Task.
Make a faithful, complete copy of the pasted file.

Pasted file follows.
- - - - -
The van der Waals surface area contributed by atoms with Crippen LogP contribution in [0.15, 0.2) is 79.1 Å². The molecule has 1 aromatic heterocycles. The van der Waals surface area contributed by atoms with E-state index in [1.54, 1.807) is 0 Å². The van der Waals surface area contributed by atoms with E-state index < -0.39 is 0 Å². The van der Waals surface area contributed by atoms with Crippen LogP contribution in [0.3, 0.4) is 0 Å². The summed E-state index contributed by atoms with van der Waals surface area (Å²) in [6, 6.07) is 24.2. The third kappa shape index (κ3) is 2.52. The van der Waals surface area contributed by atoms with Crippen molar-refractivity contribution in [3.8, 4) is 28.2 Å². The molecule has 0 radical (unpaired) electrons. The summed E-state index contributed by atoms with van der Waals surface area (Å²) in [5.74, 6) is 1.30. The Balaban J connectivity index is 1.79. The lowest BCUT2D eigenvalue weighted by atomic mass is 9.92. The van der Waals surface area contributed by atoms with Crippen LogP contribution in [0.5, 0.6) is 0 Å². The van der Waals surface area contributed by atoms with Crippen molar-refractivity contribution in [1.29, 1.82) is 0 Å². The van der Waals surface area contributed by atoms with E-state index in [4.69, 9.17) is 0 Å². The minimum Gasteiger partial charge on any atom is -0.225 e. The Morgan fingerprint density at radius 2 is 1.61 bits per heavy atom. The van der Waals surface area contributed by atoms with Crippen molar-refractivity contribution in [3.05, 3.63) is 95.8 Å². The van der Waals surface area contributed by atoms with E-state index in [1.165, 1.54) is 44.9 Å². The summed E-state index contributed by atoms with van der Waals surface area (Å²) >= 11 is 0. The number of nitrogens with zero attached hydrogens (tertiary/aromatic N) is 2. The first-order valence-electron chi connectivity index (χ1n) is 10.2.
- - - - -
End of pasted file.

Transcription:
The van der Waals surface area contributed by atoms with Crippen LogP contribution in [0.15, 0.2) is 79.1 Å². The molecule has 1 aromatic heterocycles. The van der Waals surface area contributed by atoms with E-state index in [1.54, 1.807) is 0 Å². The van der Waals surface area contributed by atoms with E-state index < -0.39 is 0 Å². The van der Waals surface area contributed by atoms with Crippen LogP contribution in [0.3, 0.4) is 0 Å². The summed E-state index contributed by atoms with van der Waals surface area (Å²) in [6, 6.07) is 24.2. The third kappa shape index (κ3) is 2.52. The van der Waals surface area contributed by atoms with Crippen molar-refractivity contribution in [3.8, 4) is 28.2 Å². The molecule has 0 radical (unpaired) electrons. The summed E-state index contributed by atoms with van der Waals surface area (Å²) in [5.74, 6) is 1.30. The Balaban J connectivity index is 1.79. The lowest BCUT2D eigenvalue weighted by atomic mass is 9.92. The van der Waals surface area contributed by atoms with Crippen LogP contribution in [0.5, 0.6) is 0 Å². The van der Waals surface area contributed by atoms with Crippen molar-refractivity contribution in [1.29, 1.82) is 0 Å². The van der Waals surface area contributed by atoms with E-state index in [4.69, 9.17) is 0 Å². The minimum Gasteiger partial charge on any atom is -0.225 e. The Morgan fingerprint density at radius 2 is 1.61 bits per heavy atom. The van der Waals surface area contributed by atoms with Crippen molar-refractivity contribution in [3.05, 3.63) is 95.8 Å². The van der Waals surface area contributed by atoms with E-state index in [1.165, 1.54) is 44.9 Å². The summed E-state index contributed by atoms with van der Waals surface area (Å²) >= 11 is 0. The number of nitrogens with zero attached hydrogens (tertiary/aromatic N) is 2. The first-order valence-electron chi connectivity index (χ1n) is 10.2.